Xilinx (NASDAQ:XLNX), the maker of semiconductor accelerator chips, showed strong y/y growth when it reported on its third quarter on October 19. Most significantly, it beat Intel (NASDAQ:INTC) in a manner that indicates Xilinx may continue to grow faster than Intel's rival "Programmable Solutions Group" over the next few years.
Xilinx Q3 Basics
Note that I am calling Xilinx's recently reported quarter Q3, when technically it is Q2 of fiscal 2017.
Revenue was $579 million, up 1% sequentially from $575.0 million and up 10% from $528 million in the year-earlier quarter.
GAAP net income was $164 million, up 1% sequentially from $163.0 million, and up 29% from $127 million year-earlier. Diluted GAAP EPS (earnings per share) were $0.61, flat sequentially from $0.61, and up 27% from $0.48 year-earlier.
Xilinx ended the quarter with $3.7 billion in cash and $1 billion in long-term debt. Operating cash flow was $184 million. $100 million was used to repurchase shares.
$84 million was paid out in dividends in Q3. The next dividend payment of $0.33 will be due to shareholders of record on November 8 and paid on November 23, 2016. At the closing price on October 26 of $50.29, that is equivalent to an annual yield of 2.6%.
Xilinx has been as low as $40.44 during the last 52 weeks and set a high of $55.48 on September 30, 2016.
Zynq FPGA (Source: Xilinx)
Intel also had a good Q3. Revenue was $15.8 billion, up 17% sequentially from $13.5 billion and up 9% from $14.5 billion year-earlier.
GAAP net income was $3.4 billion, up 158% sequentially from $1.33 billion and up 9% from $3.1 billion year-earlier. GAAP EPS (diluted) was $0.69, up 155% sequentially from $0.27 and up 8% from $0.64 year-earlier.
Intel's annual revenue growth was just slightly behind Xilinx, but earnings growth was quite a bit slower.
If that indicated future trends, and if the markets were rational, Xilinx should have a higher P/E ratio than Intel. Xilinx's trailing 12 month P/E Ratio is 22.1, and Intel's is 16.5.
While Intel and Xilinx are direct competitors, Xilinx is focused on FPGAs (field-programmable gate arrays and related devices), while Intel is a much larger company that competes mainly in CPUs but with a variety of other specialties, including memory.
Intel's good y/y results were led by its datacenter group, basically server chips, up 10% y/y, and its Internet of Things group, up 19% y/y.
I would note that Intel's dividend works out to 2.95% (at the closing price of $34.92 on 10/26), a bit higher than Xilinx's.
Xilinx v. Intel's "Altera" division
Intel bought Xilinx's prime competitor, Altera, late December 2015. Altera is now Intel's "Programmable Solutions Group." In Q3 the group had revenue of $425 million, down 9% sequentially, but up 6% y/y.
So in Q3, in direct competition over the type of programmable devices Xilinx and Altera specialize in, Xilinx grew revenue 10% while Intel's rival group grew at 6%. Since Xilinx was already the larger company (than Altera) before Intel took over, it would seem to be on the path to dominating this sector.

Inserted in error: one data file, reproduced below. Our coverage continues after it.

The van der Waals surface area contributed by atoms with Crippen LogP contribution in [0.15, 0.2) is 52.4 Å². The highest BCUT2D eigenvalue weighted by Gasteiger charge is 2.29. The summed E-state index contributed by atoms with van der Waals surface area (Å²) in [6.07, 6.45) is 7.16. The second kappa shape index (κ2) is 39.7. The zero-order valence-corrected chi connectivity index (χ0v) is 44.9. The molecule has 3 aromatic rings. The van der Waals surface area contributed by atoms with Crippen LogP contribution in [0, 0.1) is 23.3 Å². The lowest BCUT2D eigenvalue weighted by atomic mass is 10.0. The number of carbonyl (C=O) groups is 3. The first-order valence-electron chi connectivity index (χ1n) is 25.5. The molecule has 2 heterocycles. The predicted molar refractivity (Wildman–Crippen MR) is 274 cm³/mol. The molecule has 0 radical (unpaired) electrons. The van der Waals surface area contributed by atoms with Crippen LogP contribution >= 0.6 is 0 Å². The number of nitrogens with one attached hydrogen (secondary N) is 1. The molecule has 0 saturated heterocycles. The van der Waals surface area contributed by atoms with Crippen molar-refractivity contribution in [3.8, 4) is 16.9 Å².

There are some moving parts to look at that could explain why (at least for now) Xilinx is outpacing Intel's group. Intel bought Altera because of the increasing importance of non-CPU accelerators in datacenters, HPC (high-performance computing) and particularly cloud computing. As Intel's CEO Brian Krzanich explained in the Q3 conference call, FPGAs are just one type of accelerator. The two other common types are GPUs (graphics processing units), which are good at tasks like AI in addition to video rendering, and ASICs, which are pre-programmed for a specific task when they are designed. Intel is losing the GPU race to both AMD and Nvidia. By having its own FPGA division, it can capture some of the accelerator market. In the long run, it may be able to put FPGAs on the same chip as its CPUs, thus dominating the server accelerator market.
In the meantime, however, most FPGAs are doing anything but accelerating server farms. They are used in myriad devices. Some of the most common applications are in communications, both wireless and wired, networking, industrial controls, and instrumentation. The U.S. military is a major buyer. Intel's group has to continue to supply the former Altera customers, and compete for all the new slots.
I believe, based on Xilinx's extensive Q3 report and Intel's published numbers, that Xilinx is gaining traction because it did a better job executing against Altera and then Intel. While there are many aspects to this, to keep it short I will focus on the move to 14 nm and 16 nm.
As with other types of semiconductors, over time manufacturers can put more transistors onto the same size chip, so the chips become more capable. Most of the advanced FPGAs being sold today are on the 20 nm process node. The most cutting edge generation, however, is Xilinx's 16 nm UltraScale+ family.